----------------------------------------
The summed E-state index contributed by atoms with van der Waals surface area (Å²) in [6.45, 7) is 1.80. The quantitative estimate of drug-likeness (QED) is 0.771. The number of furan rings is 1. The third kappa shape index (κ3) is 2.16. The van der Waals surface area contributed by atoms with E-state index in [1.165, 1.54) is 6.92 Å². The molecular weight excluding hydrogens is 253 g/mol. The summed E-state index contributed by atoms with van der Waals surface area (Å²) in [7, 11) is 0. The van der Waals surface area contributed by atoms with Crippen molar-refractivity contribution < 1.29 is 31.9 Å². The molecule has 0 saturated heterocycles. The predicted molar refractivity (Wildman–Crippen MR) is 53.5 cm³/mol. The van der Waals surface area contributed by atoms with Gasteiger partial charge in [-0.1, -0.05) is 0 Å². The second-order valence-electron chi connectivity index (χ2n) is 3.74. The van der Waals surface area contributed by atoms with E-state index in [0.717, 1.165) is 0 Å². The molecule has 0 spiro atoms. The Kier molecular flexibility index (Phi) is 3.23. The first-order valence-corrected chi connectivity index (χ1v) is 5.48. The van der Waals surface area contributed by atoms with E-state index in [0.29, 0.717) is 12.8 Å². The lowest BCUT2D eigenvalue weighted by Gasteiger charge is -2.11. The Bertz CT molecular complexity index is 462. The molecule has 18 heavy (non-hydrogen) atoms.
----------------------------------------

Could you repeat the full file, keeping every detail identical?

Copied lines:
The summed E-state index contributed by atoms with van der Waals surface area (Å²) in [6.45, 7) is 1.80. The quantitative estimate of drug-likeness (QED) is 0.771. The number of furan rings is 1. The third kappa shape index (κ3) is 2.16. The van der Waals surface area contributed by atoms with E-state index in [1.165, 1.54) is 6.92 Å². The molecular weight excluding hydrogens is 253 g/mol. The summed E-state index contributed by atoms with van der Waals surface area (Å²) in [7, 11) is 0. The van der Waals surface area contributed by atoms with Crippen molar-refractivity contribution < 1.29 is 31.9 Å². The molecule has 0 saturated heterocycles. The predicted molar refractivity (Wildman–Crippen MR) is 53.5 cm³/mol. The van der Waals surface area contributed by atoms with Gasteiger partial charge in [-0.1, -0.05) is 0 Å². The second-order valence-electron chi connectivity index (χ2n) is 3.74. The van der Waals surface area contributed by atoms with E-state index in [0.717, 1.165) is 0 Å². The molecule has 0 spiro atoms. The Kier molecular flexibility index (Phi) is 3.23. The first-order valence-corrected chi connectivity index (χ1v) is 5.48. The van der Waals surface area contributed by atoms with E-state index in [0.29, 0.717) is 12.8 Å². The lowest BCUT2D eigenvalue weighted by Gasteiger charge is -2.11. The Bertz CT molecular complexity index is 462. The molecule has 18 heavy (non-hydrogen) atoms.